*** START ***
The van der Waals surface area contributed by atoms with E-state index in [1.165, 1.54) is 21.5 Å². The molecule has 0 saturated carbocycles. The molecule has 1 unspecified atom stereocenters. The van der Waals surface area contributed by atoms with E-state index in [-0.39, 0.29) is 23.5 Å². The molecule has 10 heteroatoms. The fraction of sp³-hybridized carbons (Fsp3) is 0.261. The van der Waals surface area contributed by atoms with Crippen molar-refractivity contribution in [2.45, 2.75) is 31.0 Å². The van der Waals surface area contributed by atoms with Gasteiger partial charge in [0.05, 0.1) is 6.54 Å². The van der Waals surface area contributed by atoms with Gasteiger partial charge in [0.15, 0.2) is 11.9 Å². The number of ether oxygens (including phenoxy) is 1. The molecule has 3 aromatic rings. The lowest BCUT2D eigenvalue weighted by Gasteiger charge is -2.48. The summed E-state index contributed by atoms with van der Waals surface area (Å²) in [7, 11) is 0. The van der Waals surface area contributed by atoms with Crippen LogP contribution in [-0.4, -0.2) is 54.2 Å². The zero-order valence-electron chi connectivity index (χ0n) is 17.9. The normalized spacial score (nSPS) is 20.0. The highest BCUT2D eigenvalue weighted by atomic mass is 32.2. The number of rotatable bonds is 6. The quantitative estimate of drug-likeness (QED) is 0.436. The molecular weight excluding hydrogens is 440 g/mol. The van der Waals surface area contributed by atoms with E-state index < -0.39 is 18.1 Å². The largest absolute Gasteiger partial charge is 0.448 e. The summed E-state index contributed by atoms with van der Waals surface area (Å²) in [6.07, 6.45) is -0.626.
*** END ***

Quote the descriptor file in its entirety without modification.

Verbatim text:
The van der Waals surface area contributed by atoms with E-state index in [1.165, 1.54) is 21.5 Å². The molecule has 0 saturated carbocycles. The molecule has 1 unspecified atom stereocenters. The van der Waals surface area contributed by atoms with E-state index in [-0.39, 0.29) is 23.5 Å². The molecule has 10 heteroatoms. The fraction of sp³-hybridized carbons (Fsp3) is 0.261. The van der Waals surface area contributed by atoms with Crippen molar-refractivity contribution in [2.45, 2.75) is 31.0 Å². The van der Waals surface area contributed by atoms with Gasteiger partial charge in [0.05, 0.1) is 6.54 Å². The van der Waals surface area contributed by atoms with Gasteiger partial charge in [0.15, 0.2) is 11.9 Å². The number of ether oxygens (including phenoxy) is 1. The molecule has 3 aromatic rings. The lowest BCUT2D eigenvalue weighted by Gasteiger charge is -2.48. The summed E-state index contributed by atoms with van der Waals surface area (Å²) in [7, 11) is 0. The van der Waals surface area contributed by atoms with Crippen LogP contribution in [-0.4, -0.2) is 54.2 Å². The zero-order valence-electron chi connectivity index (χ0n) is 17.9. The normalized spacial score (nSPS) is 20.0. The highest BCUT2D eigenvalue weighted by atomic mass is 32.2. The number of rotatable bonds is 6. The quantitative estimate of drug-likeness (QED) is 0.436. The molecular weight excluding hydrogens is 440 g/mol. The van der Waals surface area contributed by atoms with E-state index < -0.39 is 18.1 Å². The largest absolute Gasteiger partial charge is 0.448 e. The summed E-state index contributed by atoms with van der Waals surface area (Å²) in [6.07, 6.45) is -0.626.